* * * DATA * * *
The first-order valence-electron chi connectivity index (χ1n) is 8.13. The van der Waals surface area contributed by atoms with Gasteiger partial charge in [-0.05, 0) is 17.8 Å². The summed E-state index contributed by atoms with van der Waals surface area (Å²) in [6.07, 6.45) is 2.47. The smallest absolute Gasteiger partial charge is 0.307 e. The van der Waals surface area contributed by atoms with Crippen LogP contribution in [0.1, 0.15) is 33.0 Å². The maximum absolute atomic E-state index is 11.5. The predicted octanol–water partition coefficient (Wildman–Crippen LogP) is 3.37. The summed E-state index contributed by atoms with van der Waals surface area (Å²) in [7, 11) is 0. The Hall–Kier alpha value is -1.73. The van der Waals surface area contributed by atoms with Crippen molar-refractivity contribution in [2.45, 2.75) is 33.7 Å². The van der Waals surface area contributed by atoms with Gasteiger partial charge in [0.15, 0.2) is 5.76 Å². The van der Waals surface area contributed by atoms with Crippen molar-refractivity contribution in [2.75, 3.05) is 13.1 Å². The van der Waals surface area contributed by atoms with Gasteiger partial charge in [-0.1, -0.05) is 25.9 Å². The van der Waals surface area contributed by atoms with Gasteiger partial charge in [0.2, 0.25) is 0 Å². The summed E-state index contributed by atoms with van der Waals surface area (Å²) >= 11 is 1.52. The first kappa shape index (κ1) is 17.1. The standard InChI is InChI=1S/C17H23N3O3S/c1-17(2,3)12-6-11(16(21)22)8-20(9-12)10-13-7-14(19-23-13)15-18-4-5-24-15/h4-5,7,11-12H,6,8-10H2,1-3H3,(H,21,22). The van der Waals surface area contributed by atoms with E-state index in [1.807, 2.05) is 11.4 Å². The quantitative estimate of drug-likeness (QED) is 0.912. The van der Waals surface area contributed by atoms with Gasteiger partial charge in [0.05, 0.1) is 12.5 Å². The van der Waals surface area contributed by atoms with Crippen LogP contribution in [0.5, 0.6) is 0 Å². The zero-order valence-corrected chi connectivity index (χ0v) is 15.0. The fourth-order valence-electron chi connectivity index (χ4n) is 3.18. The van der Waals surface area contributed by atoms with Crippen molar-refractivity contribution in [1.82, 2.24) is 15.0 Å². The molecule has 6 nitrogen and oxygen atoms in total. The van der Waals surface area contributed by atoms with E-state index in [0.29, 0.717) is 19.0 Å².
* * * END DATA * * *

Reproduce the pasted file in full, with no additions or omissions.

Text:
The first-order valence-electron chi connectivity index (χ1n) is 8.13. The van der Waals surface area contributed by atoms with Gasteiger partial charge in [-0.05, 0) is 17.8 Å². The summed E-state index contributed by atoms with van der Waals surface area (Å²) in [6.07, 6.45) is 2.47. The smallest absolute Gasteiger partial charge is 0.307 e. The van der Waals surface area contributed by atoms with Crippen LogP contribution in [0.1, 0.15) is 33.0 Å². The maximum absolute atomic E-state index is 11.5. The predicted octanol–water partition coefficient (Wildman–Crippen LogP) is 3.37. The summed E-state index contributed by atoms with van der Waals surface area (Å²) in [7, 11) is 0. The Hall–Kier alpha value is -1.73. The van der Waals surface area contributed by atoms with Crippen molar-refractivity contribution in [2.45, 2.75) is 33.7 Å². The van der Waals surface area contributed by atoms with Gasteiger partial charge in [0.15, 0.2) is 5.76 Å². The van der Waals surface area contributed by atoms with Crippen molar-refractivity contribution in [2.75, 3.05) is 13.1 Å². The van der Waals surface area contributed by atoms with Gasteiger partial charge in [-0.1, -0.05) is 25.9 Å². The van der Waals surface area contributed by atoms with Gasteiger partial charge in [0.2, 0.25) is 0 Å². The summed E-state index contributed by atoms with van der Waals surface area (Å²) >= 11 is 1.52. The first kappa shape index (κ1) is 17.1. The standard InChI is InChI=1S/C17H23N3O3S/c1-17(2,3)12-6-11(16(21)22)8-20(9-12)10-13-7-14(19-23-13)15-18-4-5-24-15/h4-5,7,11-12H,6,8-10H2,1-3H3,(H,21,22). The van der Waals surface area contributed by atoms with E-state index in [1.807, 2.05) is 11.4 Å². The quantitative estimate of drug-likeness (QED) is 0.912. The van der Waals surface area contributed by atoms with Gasteiger partial charge in [0.05, 0.1) is 12.5 Å². The van der Waals surface area contributed by atoms with Crippen LogP contribution in [0.5, 0.6) is 0 Å². The zero-order valence-corrected chi connectivity index (χ0v) is 15.0. The fourth-order valence-electron chi connectivity index (χ4n) is 3.18. The van der Waals surface area contributed by atoms with Crippen molar-refractivity contribution in [1.82, 2.24) is 15.0 Å². The molecule has 6 nitrogen and oxygen atoms in total. The van der Waals surface area contributed by atoms with E-state index in [0.29, 0.717) is 19.0 Å².